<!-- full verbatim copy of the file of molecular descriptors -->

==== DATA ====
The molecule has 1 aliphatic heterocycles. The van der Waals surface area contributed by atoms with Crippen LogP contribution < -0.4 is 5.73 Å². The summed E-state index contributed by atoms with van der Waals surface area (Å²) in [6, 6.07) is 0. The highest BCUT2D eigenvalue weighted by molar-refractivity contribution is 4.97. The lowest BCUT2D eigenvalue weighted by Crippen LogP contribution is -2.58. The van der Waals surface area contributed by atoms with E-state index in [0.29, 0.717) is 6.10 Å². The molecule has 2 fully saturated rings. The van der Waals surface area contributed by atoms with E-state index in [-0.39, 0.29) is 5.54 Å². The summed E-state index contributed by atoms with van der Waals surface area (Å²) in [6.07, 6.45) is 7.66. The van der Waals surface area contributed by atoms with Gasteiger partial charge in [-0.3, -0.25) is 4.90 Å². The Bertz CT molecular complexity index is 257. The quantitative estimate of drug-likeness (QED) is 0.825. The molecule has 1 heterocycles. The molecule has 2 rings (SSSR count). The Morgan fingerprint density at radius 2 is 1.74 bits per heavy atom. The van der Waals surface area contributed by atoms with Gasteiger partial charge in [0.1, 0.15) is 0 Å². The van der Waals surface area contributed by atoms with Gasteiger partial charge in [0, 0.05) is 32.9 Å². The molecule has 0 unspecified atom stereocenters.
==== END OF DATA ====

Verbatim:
The molecule has 1 aliphatic heterocycles. The van der Waals surface area contributed by atoms with Crippen LogP contribution < -0.4 is 5.73 Å². The summed E-state index contributed by atoms with van der Waals surface area (Å²) in [6, 6.07) is 0. The highest BCUT2D eigenvalue weighted by molar-refractivity contribution is 4.97. The lowest BCUT2D eigenvalue weighted by Crippen LogP contribution is -2.58. The van der Waals surface area contributed by atoms with E-state index in [0.29, 0.717) is 6.10 Å². The molecule has 2 fully saturated rings. The van der Waals surface area contributed by atoms with E-state index in [-0.39, 0.29) is 5.54 Å². The summed E-state index contributed by atoms with van der Waals surface area (Å²) in [6.07, 6.45) is 7.66. The van der Waals surface area contributed by atoms with Gasteiger partial charge in [-0.3, -0.25) is 4.90 Å². The Bertz CT molecular complexity index is 257. The quantitative estimate of drug-likeness (QED) is 0.825. The molecule has 1 heterocycles. The molecule has 2 rings (SSSR count). The Morgan fingerprint density at radius 2 is 1.74 bits per heavy atom. The van der Waals surface area contributed by atoms with Gasteiger partial charge in [0.1, 0.15) is 0 Å². The van der Waals surface area contributed by atoms with Gasteiger partial charge in [0, 0.05) is 32.9 Å². The molecule has 0 unspecified atom stereocenters.